My Practice and Slide Film

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In the FMP, I will be re-looking at my photographic and other archives.

Pretty much from the start of my photography, I used 35mm slide film. In the 1960s, 70s and 80s, that tended to be Agfa CT-18 or CT-21. When we moved to the USA in 1988, I switched to Ektachrome, usual 100. I worked my way from compact cameras, to Praktica and Pentax in the 1970s, and from the mid 1980’s became a ‘Nikon guy’, largely because Nikon were first to put forward a professional autofocus camera. I graduated to the F4s when it was launched (1988/89), and that was my weapon of choice for years.

I have been gradually scanning slides over the past 4/5 years, and last year moved to the Epson V850 (thanks to a most valuable learning exercise at Falmouth’s F2F last February).

Mick Yates. 1994. Bird Seller. Phnom Penh

Several things strike me when I look at the images.

Firstly, travel photography was a staple for decades. Yet, I can also see that I was consistently drawn to what has become known as street photography, and most importantly, candid portraits.

Mick Yates. 1994. Wedding Couple. Phnom Penh

I rarely did the ‘sneaky thing’, preferring to be open about the act of taking a picture, and often engaging in conversation with the subjects, often after the first image.

Mick Yates. 1994. Wedding Couple. Phnom Penh

Secondly, I grant the basics of photography because of the slide film medium. The beauty (and the technical challenge) of using transparencies is that you really do need to get that exposure right, exposing for highlights. Getting the composition right – subject, angle of view and so forth – was also critical., as was perspective control. Going into the darkroom, some of these things could be adjusted, but not slides. Whilst film stock has a surprising dynamic range, Photoshop had not really become mainstream, so the ability to post-process was almost non-existent. I think I bought my first copy (V4) in 1997. Lightroom only appeared in 2007.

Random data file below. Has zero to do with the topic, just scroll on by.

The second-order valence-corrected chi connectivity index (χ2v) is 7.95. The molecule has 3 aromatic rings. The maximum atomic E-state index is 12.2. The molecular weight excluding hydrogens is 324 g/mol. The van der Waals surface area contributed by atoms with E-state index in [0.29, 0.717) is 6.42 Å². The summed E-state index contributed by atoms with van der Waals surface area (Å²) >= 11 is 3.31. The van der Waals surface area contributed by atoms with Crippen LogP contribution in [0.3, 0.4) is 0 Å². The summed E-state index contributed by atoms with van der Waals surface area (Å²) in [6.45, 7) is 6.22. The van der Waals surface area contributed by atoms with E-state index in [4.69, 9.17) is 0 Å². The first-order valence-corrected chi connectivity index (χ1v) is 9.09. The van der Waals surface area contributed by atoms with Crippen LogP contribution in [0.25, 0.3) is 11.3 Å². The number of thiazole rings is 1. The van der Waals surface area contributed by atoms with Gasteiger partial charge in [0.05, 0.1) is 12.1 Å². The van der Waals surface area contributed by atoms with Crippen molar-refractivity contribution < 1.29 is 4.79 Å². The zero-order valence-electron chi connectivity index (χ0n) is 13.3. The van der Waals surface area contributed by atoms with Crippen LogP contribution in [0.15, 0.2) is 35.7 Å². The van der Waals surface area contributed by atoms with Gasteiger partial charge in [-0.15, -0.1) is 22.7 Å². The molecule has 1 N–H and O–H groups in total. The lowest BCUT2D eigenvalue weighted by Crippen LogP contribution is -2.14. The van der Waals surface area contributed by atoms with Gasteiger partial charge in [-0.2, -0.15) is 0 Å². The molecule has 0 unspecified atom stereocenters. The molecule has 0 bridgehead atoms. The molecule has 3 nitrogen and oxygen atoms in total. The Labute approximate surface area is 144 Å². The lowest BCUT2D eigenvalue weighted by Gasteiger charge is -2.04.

Mick Yates. 1994. Preah Sisowat Quay. Phnom Penh

Today, I do occasionally think ‘I can fix that in Lightroom’. Nevertheless, I still shoot in a quite technically disciplined way. This was underlined when I did the Intuitive Master of Photography assessment. I believe this stands me in good stead today, though I can also see there is a weakness in the more experimental arenas.

I have just been looking at the book of Jane Bown’s lovely work, and a few weeks ago was very impressed with Dave Heath‘s work, someone I did not know. In both cases, whilst working photo-journalists, they gradually perfected their own styles of intimate, environment portraits – whether on a job, or pursuing their personal work.

I love doing such work, and often use a wide open, bokeh-driven style (as it happens, like Jane Down). But I do prefer colour, which makes composition and balance quite tricky.

This is an ongoing investigation. To what extent it will affect the FMP, I am not sure.

In the meantime, I must admit I am quite pleased to have these pictures from Cambodia, on our first visit in 1994.


BOWN, Jane. 2015. A Lifetime of Looking. London: Guardian Books.

HEATH, Dave. 2018. Dialogues with Solitudes. Paris: Le Bal / Steidl.

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